Working in the Compassion USA Contact Center, I get the opportunity to help answer the questions of Compassion sponsors over the phone, via email, or online about their sponsored children. And often there are questions about the letters sponsors receive from their children.
Building a relationship through letter writing is one of the most important things…
As Compassion sponsors, we have the opportunity to pour love into the lives of the children we sponsor with encouraging and uplifting words in every letter we mail to them. The words in our letters can make a difference. Here’s some inspiration for your letter writing so you can be an inspiration to them!
Not every child in class is called up front to receive a letter. Some are handed a Bible verse on a small piece of paper that the center staff prepared for them. Children know the difference, and although they value the encouragement most of them hope they’ll receive a letter soon.
Here’s a photographic look at what some children around the world consider their most prized possessions. And it’s not their toys.
When you need an idea to get your next letter started, you might turn to one of these questions.
Explaining about ourselves is a great way to start letters and build relationships. Try answering these questions about yourself and current events.
Child sponsorship is about participation. Sponsoring a child is an exciting, humbling, invested experience that really is changing the world — one life at a time. #SponsorChange
Feeling low on creativity about what larger mail pieces to send? Here are some really cute ideas for things you can send your sponsored child.
For sponsors who know the importance of letters but aren’t good with words, all the encouragement to write can bring on the guilt. Feel guilty no more – here is a solution for you!
Questions about letter writing are the most common ones I hear in the contact center. Many sponsors call or write us because they are frustrated with the quality of the letters they receive from their sponsored children.
A few days ago, I spoke with Judy because she was upset that her sponsored child, Carlos, doesn’t…
It’s just the beginning of October, but mail to our sponsored children takes time to arrive, which makes now the time to be thinking about the Christmas letter you send to your child.
Carolyn’s sponsorship story started almost 20 years ago after hearing a ministry presentation. The name of her first sponsored child was Danny and he was from Honduras.
We are enjoying the last bits of summer here in central California, where I live with my family. But we are quickly moving into the fall season as kids head back to school, thoughts of homemade soups and bread fill my head, and I start thinking about pulling out the warmer clothes as we head…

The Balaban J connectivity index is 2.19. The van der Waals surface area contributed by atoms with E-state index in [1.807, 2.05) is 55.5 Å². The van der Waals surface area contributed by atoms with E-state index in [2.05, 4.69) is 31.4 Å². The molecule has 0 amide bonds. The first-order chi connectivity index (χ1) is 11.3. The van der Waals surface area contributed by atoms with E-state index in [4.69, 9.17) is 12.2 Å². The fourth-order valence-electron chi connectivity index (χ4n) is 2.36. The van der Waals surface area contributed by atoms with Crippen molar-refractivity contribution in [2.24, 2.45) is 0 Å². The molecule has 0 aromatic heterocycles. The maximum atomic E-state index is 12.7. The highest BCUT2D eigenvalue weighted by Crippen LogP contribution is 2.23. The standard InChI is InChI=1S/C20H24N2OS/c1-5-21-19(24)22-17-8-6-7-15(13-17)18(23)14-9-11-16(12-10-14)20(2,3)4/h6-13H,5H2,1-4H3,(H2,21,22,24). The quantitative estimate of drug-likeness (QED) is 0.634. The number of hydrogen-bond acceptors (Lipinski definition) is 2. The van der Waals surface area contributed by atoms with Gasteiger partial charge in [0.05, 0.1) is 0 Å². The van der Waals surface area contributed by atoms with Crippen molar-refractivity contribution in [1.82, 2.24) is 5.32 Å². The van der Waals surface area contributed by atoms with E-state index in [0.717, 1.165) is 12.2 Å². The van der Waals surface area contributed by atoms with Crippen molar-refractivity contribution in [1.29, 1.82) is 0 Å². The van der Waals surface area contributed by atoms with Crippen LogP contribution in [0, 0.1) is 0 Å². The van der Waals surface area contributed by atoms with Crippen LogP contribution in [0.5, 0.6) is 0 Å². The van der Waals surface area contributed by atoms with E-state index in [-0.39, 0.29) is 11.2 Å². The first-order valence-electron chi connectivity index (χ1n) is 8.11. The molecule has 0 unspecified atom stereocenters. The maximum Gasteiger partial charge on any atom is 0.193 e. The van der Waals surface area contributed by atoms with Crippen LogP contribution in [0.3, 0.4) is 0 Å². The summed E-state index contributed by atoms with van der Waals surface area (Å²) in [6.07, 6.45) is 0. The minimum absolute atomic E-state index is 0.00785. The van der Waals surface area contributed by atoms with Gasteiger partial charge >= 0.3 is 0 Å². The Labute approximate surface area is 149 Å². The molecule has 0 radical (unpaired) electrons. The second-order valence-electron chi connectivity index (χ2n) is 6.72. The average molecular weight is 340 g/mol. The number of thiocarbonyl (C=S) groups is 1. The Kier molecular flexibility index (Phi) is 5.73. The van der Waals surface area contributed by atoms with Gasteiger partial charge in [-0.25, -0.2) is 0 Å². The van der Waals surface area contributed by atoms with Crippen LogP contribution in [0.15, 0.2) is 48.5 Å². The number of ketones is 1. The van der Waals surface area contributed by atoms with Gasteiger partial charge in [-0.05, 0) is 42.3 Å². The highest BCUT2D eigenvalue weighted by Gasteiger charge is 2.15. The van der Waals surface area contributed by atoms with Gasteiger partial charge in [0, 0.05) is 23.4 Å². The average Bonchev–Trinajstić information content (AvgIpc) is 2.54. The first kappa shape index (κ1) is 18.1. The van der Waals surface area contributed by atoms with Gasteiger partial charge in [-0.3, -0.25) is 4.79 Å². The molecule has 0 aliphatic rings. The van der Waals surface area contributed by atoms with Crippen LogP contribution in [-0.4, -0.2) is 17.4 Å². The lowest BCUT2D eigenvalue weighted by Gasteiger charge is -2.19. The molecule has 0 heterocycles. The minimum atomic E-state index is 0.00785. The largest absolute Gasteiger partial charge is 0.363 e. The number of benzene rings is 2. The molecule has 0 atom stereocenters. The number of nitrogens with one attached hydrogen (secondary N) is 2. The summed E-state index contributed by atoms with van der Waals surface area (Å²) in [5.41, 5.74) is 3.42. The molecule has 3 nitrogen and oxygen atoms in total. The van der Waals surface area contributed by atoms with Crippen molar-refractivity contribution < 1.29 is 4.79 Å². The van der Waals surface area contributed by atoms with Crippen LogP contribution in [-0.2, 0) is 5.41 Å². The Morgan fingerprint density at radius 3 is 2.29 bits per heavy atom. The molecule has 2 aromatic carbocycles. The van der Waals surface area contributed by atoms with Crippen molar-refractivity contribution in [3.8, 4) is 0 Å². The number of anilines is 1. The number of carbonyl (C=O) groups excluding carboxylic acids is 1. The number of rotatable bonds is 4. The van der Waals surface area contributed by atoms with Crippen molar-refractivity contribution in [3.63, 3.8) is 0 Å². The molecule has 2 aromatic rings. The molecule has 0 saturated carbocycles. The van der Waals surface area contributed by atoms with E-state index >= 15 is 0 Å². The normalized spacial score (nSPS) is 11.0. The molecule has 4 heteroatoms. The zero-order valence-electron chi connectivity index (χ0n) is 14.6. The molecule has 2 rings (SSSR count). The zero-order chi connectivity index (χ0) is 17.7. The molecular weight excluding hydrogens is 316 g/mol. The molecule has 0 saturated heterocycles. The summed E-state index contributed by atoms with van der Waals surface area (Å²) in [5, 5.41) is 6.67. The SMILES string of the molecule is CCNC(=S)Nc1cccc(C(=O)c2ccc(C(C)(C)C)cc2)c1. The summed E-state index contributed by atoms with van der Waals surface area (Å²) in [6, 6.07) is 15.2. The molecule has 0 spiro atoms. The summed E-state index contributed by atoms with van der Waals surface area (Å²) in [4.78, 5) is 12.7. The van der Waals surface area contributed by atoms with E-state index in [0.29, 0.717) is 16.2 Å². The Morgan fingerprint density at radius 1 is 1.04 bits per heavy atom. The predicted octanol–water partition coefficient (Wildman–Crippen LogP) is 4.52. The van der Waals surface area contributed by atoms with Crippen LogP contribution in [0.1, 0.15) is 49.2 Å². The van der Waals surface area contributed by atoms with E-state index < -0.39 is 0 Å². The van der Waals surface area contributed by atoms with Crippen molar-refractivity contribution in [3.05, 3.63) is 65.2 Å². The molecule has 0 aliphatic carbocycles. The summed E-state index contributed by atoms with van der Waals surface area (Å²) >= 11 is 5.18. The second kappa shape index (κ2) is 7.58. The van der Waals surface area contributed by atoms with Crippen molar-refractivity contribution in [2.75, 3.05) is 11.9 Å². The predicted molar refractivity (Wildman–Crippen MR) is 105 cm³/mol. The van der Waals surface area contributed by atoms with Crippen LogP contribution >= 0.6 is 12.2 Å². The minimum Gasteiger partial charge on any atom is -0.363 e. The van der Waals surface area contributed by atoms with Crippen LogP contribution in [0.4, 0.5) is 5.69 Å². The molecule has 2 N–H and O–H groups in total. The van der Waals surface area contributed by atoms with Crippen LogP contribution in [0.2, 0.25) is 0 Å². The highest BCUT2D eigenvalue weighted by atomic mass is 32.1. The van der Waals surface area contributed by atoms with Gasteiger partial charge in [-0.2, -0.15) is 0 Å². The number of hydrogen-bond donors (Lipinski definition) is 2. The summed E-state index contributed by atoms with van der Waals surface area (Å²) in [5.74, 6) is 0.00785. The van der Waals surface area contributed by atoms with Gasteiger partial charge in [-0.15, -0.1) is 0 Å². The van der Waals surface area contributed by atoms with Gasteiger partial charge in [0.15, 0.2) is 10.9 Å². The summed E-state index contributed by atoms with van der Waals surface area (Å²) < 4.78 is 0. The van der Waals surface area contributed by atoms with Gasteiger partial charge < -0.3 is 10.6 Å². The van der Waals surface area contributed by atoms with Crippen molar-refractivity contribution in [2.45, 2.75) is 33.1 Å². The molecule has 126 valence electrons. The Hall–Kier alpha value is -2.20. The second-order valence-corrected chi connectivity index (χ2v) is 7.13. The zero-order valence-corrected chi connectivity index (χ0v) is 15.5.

If you were forced to quickly leave your home of 17 years, what items would you grab first? For Maribel, she rescued the items most valuable to her — her sponsor’s letters.
Pinterest is a wonderful place for us to connect as sponsors and share letter writing ideas. Building on the online letter writing event that Compassion has on the second Friday of every month, we’ve created a new Pinterest board for letter writing and you are welcome to join us as a contributor.
Abigail lives in Ghana, is the youngest of six siblings, and her father died when she was three years old. Abigail taught her sponsor to enjoy letters from preschool and early elementary children.
Esther and Marcos work at the Compassion office in Lima, Peru. They were both sponsored children. Angie has just recently been sponsored. The three of them taught Pastor Ken Burkey about the power of a letter.
For many of us, the letters we exchange are the closest we’ll ever come to our sponsored children. And even though we may understand the impact of our letters, it is still difficult to actually make the time to write a letter. That’s just reality.
It might seem like just words on a page. But something in your letter will change your child’s thinking, draw him closer to God, encourage her to dream.
October was going to be a normal month with planned dinner dates and errand running and church on Sundays…but one evening, one thing changed, and it changed everything. That one thing was a death.
While the significance of a name may not carry as much weight as it previously did in Western culture, one’s name is still the most distinguishing characteristic an individual in a developing country clings to.
Sponsored children need to know that we love them and pray for them; they need our encouragement to do well in school and at the center, and to remember that Jesus loves them very much.
Children don’t always have the skill to carry on letter “conversations.” Giving them information about ourselves is a good place to start.
Even though we were a few months into the child sponsorship journey with Compassion (researching the organization, praying about sponsoring a child, and then finally sponsoring two children)there was still a piece of me that had felt distant from the process. Until now.